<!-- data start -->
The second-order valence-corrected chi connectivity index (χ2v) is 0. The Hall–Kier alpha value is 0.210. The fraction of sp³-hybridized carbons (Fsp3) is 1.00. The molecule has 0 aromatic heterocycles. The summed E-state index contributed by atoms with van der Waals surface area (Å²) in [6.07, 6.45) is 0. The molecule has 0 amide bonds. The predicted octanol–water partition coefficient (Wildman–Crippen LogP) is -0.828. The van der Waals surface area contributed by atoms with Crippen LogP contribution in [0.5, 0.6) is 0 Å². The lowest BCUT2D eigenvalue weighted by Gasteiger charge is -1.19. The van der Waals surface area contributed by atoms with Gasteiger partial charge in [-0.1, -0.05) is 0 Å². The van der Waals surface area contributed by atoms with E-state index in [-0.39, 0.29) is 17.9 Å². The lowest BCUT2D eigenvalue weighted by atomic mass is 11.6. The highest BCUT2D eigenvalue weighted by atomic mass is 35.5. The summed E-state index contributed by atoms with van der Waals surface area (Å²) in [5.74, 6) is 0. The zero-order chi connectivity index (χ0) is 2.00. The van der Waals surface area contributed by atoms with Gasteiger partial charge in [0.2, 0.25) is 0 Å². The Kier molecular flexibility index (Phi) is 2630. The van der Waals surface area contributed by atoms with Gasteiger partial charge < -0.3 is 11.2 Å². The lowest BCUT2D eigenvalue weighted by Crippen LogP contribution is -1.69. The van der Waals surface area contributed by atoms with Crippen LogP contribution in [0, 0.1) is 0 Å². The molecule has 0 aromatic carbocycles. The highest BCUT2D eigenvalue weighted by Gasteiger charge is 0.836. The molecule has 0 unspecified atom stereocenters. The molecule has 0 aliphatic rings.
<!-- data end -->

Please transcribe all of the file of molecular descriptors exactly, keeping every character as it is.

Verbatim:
The second-order valence-corrected chi connectivity index (χ2v) is 0. The Hall–Kier alpha value is 0.210. The fraction of sp³-hybridized carbons (Fsp3) is 1.00. The molecule has 0 aromatic heterocycles. The summed E-state index contributed by atoms with van der Waals surface area (Å²) in [6.07, 6.45) is 0. The molecule has 0 amide bonds. The predicted octanol–water partition coefficient (Wildman–Crippen LogP) is -0.828. The van der Waals surface area contributed by atoms with Crippen LogP contribution in [0.5, 0.6) is 0 Å². The lowest BCUT2D eigenvalue weighted by Gasteiger charge is -1.19. The van der Waals surface area contributed by atoms with Gasteiger partial charge in [-0.1, -0.05) is 0 Å². The van der Waals surface area contributed by atoms with E-state index in [-0.39, 0.29) is 17.9 Å². The lowest BCUT2D eigenvalue weighted by atomic mass is 11.6. The highest BCUT2D eigenvalue weighted by atomic mass is 35.5. The summed E-state index contributed by atoms with van der Waals surface area (Å²) in [5.74, 6) is 0. The zero-order chi connectivity index (χ0) is 2.00. The van der Waals surface area contributed by atoms with Gasteiger partial charge in [0.2, 0.25) is 0 Å². The Kier molecular flexibility index (Phi) is 2630. The van der Waals surface area contributed by atoms with Gasteiger partial charge < -0.3 is 11.2 Å². The lowest BCUT2D eigenvalue weighted by Crippen LogP contribution is -1.69. The van der Waals surface area contributed by atoms with Crippen LogP contribution in [0, 0.1) is 0 Å². The molecule has 0 aromatic carbocycles. The highest BCUT2D eigenvalue weighted by Gasteiger charge is 0.836. The molecule has 0 unspecified atom stereocenters. The molecule has 0 aliphatic rings.